First, identify someone who seems approachable. Someone by themselves or just a couple of people. Make eye contact, and confidently go and introduce yourself. Most people can do this part, but flounder at what comes next. Dr. Carol Flemming, a communications consultant, has a small talk strategy that almost anyone can follow and utilize, call the ARE Technique – anchor, reveal, encourage.
An anchor is simply a shared observation. Either something related to the event you are at, or a topic that is on hand. Even the dreaded “weather option.” Don’t worry stressing over finding something incredibly interesting to say. Almost everyone realizes that these initial forays are simply the polite and necessary first steps required before you move into substantial conversation.
“They really laid out the red carpet for this years party.”
The reveal is merely sharing something about yourself, that is related to the anchor. By offering up something about yourself, you are extending yourself out to the other person and providing them with something to respond to.
“There is a much larger crowd than there was when I attended the party last year.”
Time to get the other person involved. Ask questions related to your reveal that seek to find out if the other person has some connection to your reveal. These questions usually start off with something like:
- Tell me about…
- Have you ever…
- What brought you to…
- How do you know…
- When did you…
“Is this your first time coming to the party?”
At this point you should be able to push the conversation along, either continuing to use the ARE technique, or segueing into a more in-depth conversation.
- “It’s your first time? How did you hear about it/who invited you?”
- “You were here last year as well? I’m surprised we didn’t bump into each other. Did you see/Do you know…?”
It’s a very simple technique that almost everyone should be able to use immediately. It might still be a bit awkward at first, but like everything else, you’ll get better with practice. Give it a try at the next holiday party you attend and see if you aren’t able to put your small talk anxiety to rest.
Make sure that you have business cards ready to hand out to your new connection, but most importantly make sure that you get their card. Once you have their contact information, make sure to follow up with the new contact. Send them an email, connect with them on LinkedIn and take an interest in what they do and who they are. Get together for lunch or coffee, send them an interesting article you read or information about an event you think they might enjoy. Networking is about building connections with people, not just getting contact information so you can use people. Make sure you are making the extra effort to build lasting connections with people.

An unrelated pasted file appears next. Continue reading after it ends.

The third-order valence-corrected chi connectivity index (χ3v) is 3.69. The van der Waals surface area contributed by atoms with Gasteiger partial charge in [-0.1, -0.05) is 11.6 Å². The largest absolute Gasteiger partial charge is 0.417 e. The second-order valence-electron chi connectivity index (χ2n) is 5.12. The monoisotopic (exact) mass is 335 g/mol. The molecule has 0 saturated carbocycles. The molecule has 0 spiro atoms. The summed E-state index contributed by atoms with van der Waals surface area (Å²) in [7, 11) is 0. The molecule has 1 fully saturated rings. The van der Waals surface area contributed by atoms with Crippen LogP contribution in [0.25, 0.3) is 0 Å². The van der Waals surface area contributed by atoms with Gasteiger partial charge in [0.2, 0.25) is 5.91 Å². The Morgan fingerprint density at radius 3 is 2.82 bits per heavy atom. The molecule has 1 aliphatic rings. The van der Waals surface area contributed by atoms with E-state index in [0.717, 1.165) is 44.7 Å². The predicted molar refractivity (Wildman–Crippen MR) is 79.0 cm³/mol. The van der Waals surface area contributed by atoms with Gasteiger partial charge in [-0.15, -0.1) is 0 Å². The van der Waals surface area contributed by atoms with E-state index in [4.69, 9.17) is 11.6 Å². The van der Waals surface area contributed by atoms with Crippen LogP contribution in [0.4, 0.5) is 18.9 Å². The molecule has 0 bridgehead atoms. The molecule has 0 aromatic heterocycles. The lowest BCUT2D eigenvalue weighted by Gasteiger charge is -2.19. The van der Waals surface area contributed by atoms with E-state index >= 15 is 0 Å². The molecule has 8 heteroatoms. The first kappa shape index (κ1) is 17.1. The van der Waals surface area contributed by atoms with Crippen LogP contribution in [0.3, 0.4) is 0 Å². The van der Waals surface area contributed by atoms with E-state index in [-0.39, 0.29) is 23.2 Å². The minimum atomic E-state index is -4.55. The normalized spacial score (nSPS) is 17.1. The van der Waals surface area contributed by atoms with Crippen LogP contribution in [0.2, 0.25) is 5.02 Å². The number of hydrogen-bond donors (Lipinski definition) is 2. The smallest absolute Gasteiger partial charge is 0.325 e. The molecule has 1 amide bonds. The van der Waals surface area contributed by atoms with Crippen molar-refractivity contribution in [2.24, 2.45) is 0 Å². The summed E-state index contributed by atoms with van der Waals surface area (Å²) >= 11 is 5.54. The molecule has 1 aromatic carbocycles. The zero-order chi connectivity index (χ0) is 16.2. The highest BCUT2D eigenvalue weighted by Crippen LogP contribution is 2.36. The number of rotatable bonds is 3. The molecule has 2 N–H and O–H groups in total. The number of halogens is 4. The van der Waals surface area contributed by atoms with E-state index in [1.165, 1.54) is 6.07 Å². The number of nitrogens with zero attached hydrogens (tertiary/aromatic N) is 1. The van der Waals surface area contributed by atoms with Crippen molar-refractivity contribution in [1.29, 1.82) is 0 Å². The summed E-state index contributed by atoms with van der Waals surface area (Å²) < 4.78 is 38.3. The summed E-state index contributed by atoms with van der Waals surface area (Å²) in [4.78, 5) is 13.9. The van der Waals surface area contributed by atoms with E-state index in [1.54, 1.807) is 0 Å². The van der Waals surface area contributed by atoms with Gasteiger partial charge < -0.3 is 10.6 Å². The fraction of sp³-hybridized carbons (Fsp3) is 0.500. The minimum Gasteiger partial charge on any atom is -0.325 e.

You can read this and many more articles about how to get ahead as a young professional at Associatesmind.com
History tends to repeat itself.
Originally posted on JONATHAN TURLEY:
By Mark Esposito, Guest Blogger
When the faceless analyzers locked deep inside the NSA finally get around to divining just how privacy died in this country they won’t start with Friday’s decision by Judge William Pauley, III in ACLU v. Clapper finding the NSA data mining of American’s communications perfectly constitutional or even go back to the horrible events of September 11, 2001 when fear ran freedom from the playing field. No, the truth is that privacy began to die farther back in an obscure case during the nation’s bicentennial year. As most of us were gathering up our red, white, and blue bunting, buying fireworks, and marveling at the first technological salvo of the commercial computer age known as The Cray-1 , a robbery case in Maryland would form the first cancerous cell in the assault on the body politic’s right to be left free from government snooping.
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As recreational cannabis sales begin Jan. 1 in Colorado, one fact is sometimes overlooked: Employers still can fire workers for using it on- or off-duty.
State law gives employers full authority to impose any drug prohibitions they wish, despite it being legal in Colorado for adults to possess and consume marijuana.
“Employers hold all the cards,” said Curtis Graves, a staff attorney for the Mountain States Employers Council.
So you smoke only off-duty? Not good enough. Consuming just at home provides no protection if your workplace drug test comes back positive for marijuana.
Many employees may be enjoying a false sense of security stemming from passage last year of Amendment 64, which legalized marijuana possession for adults in Colorado.
“Right now there is a great deal of confusion,” said attorney Danielle Urban of labor-law firm Fisher & Phillips in Denver. “People are surprised to learn that they can lose their jobs.”
Amid the euphoria of approving legal pot, some cannabis enthusiasts may have overlooked a key piece of fine print in Amendment 64.